Brendan Rodgers called for an Anfield night of old to revive hopes of an unlikely progression in the Europa League.
His prayer was answered, but thanks to a momentary lapse of concentration and a poor first leg result, it was not enough to prevent what is early elimination from the competition and the curtain call for Liverpool's silverware quest this season.
In what has now turned out to be Jamie Carragher's 150th and final European appearance for the club, his error under pressure from the strapping Hulk, gave Zenit a vital away goal and Liverpool a mountain to climb.
Typically, Liverpool rallied, with the irrepressible Luis Suarez tormentor-in-chief.
That they replied with three goals of their own was satisfying but would not come as a surprise to regular patrons of Anfield's European theatre. It is simply the expectation on such occasions.
With Suarez's second and utterly sublime free kick goal giving the Reds half an hour to seek out the elusive fourth goal that would see them through, Rodgers will have known that his decision to make two changes in the immediate aftermath would be subject to scrutiny if his team failed to find a crucial winner.
Sadly, it was a move that did not pay dividends, but Liverpool's failure to progress past Zenit was not down to ill-timed substitutions and certainly not because of a lack of effort.
Quite simply, this was a two-legged fixture in which Liverpool's inability to return from Russia with as much as a goal to show for their endeavour cost them dearly.
The end result is plenty of praise for Rodger's players but little else.
Sceptics will draw comparisons with the record of Kenny Dalglish from last year and, statistically at least, will declare that Liverpool are moving backwards under the former Swansea man's stewardship.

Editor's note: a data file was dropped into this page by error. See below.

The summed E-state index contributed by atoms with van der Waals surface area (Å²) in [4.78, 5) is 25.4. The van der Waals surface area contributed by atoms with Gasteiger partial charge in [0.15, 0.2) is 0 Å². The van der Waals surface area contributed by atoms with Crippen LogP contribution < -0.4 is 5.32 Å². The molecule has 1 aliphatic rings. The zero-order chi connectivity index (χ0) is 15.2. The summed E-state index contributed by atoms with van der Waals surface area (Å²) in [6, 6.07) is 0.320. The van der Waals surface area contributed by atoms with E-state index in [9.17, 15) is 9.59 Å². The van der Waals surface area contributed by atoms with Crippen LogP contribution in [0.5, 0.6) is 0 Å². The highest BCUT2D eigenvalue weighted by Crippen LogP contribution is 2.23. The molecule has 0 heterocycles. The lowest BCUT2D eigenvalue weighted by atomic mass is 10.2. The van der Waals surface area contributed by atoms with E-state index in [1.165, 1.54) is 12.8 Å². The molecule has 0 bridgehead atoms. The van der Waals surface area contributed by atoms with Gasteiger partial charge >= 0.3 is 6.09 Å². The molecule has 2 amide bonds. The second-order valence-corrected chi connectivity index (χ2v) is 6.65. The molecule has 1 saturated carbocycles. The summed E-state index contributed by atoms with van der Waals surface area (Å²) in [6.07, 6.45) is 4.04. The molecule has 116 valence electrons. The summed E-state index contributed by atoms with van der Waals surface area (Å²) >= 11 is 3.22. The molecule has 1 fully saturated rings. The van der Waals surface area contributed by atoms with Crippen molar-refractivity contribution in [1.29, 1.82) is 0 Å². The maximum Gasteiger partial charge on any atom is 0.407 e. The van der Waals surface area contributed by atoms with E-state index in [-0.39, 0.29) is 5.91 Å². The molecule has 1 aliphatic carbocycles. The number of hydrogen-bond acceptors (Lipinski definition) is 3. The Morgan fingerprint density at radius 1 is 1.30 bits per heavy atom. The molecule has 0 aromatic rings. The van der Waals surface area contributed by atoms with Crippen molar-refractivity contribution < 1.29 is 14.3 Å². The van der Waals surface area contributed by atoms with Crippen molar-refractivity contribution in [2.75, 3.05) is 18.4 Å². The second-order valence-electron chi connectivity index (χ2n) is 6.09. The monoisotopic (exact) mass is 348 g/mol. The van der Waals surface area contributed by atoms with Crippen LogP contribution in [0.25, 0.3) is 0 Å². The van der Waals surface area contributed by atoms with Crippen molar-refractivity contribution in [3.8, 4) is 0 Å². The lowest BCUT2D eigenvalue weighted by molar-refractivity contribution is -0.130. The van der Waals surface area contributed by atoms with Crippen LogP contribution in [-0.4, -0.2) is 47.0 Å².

With hopes of any silverware extinct before the end of February, there is little doubt that any honeymoon period that may have been afforded to Rodgers has now well and truly expired.
That said, there is still little appetite to remove him as fans come to terms with the lowering of expectations and what is realistically achievable in Liverpool's current mode of transition.
Equally as important as the fans backing however, is that of his employers and what level of resources they are prepared to give him in his pursuit of improvement.
Whereas I would be happy for Rodgers to be given another season to implement his philosophy and continue the good work he has started by imposing an attractive style of play, a club legend with a better record was given the boot unceremoniously in the summer.
He can certainly ill-afford to rest on his laurels and between now and the end of the season, must seek to improve on last year's Premier League finishing position to justify the faith instilled in him.
Rodgers is still learning on the job, but he may need to learn a bit quicker if he wants to keep the wolf (or other managers with significantly more top-level experience), from his door.
By Rich Garnett, FanZone's Liverpool blogger. Follow him on Twitter at @garnster.